The search for perfect buoyancy is in every diver’s mind. Whether you’re new to the sport, or a certified professional, we all strive to continually demonstrate this skill. But is this ‘skill’ really within the reach of newly certified divers…? In my opinion: absolutely!
Buoyancy within regular SCUBA diving comes down to five key factors:
- Breath control,
- Proper weighting,
- Balanced equipment,
- Correct BCD usage, and
- Anticipation and action.
And for this particular post, we will focus directly on breathing technique.
Within the PADI system, it says: “Underwater I should breathe slowly, deeply, continuously and never hold my breath.” In my opinion, the ‘slowly’ and ‘deeply’ create problems, as your buoyancy is greatly affected by how much air is in your lungs, and the duration to which it is ‘held’ there.
So instead, I have found the following ‘thirds’ model to be far more effective. Imagine your lungs being divided into thirds (it would look something like this):
- Empty Third: When you deliberately expire and hold less air than what is comfortable.
- Middle Third: Normal breathing.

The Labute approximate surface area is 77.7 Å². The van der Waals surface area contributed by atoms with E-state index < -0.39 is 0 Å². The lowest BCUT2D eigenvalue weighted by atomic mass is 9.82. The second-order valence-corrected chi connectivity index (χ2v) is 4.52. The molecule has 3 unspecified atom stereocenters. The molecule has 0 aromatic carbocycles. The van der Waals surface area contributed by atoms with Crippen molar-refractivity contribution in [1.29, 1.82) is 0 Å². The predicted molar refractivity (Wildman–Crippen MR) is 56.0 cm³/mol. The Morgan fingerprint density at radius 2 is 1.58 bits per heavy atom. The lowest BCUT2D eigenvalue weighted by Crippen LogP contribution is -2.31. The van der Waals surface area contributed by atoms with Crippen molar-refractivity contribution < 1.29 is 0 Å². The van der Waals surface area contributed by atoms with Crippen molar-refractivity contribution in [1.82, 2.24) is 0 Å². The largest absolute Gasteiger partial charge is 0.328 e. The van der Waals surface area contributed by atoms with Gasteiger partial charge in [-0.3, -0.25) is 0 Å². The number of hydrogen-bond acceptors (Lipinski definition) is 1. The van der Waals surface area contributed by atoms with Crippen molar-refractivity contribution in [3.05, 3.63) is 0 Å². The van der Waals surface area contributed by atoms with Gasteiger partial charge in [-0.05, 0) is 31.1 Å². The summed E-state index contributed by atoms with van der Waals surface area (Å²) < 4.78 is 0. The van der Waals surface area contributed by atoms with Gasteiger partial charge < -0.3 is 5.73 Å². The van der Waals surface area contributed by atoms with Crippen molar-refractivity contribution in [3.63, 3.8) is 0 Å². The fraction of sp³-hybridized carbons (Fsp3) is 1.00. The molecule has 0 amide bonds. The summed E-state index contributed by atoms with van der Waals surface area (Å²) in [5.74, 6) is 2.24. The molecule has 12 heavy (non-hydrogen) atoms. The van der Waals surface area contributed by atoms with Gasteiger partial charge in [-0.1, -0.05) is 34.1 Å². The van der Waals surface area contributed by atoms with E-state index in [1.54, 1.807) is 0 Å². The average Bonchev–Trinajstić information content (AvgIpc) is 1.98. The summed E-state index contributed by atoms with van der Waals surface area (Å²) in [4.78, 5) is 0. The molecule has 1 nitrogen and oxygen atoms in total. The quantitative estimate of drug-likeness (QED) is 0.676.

- Full Third: When you breathe in more deeply and hold more air than normal.
Whilst diving, try to always breathe normally and stay within your middle third. If you want to go down, try exhaling a little more than normal and temporarily visit the ‘empty third’ of your lungs. Upon reaching the correct depth, go back to breathing normally within the ‘middle third’. The opposite is also true, so when you wish to go up, try breathing more deeply and temporarily visit the ‘full third’ of your lungs (but never hold your breath whilst ascending). With practice, you will soon realise how easy it is to modify your depth, purely by using breath control.
Of course, at some point you will be more positively or negatively buoyant (overall) and will no longer be able to maintain your position just by using your breath. If so, adjust your BCD to achieve neutral buoyancy once again. But, if you always remember to breathe first and use your BCD second, you will begin to rely less on your BCD and focus more on your position; greatly improving your air consumption and ability to maintain perfect buoyancy.
See your underwater!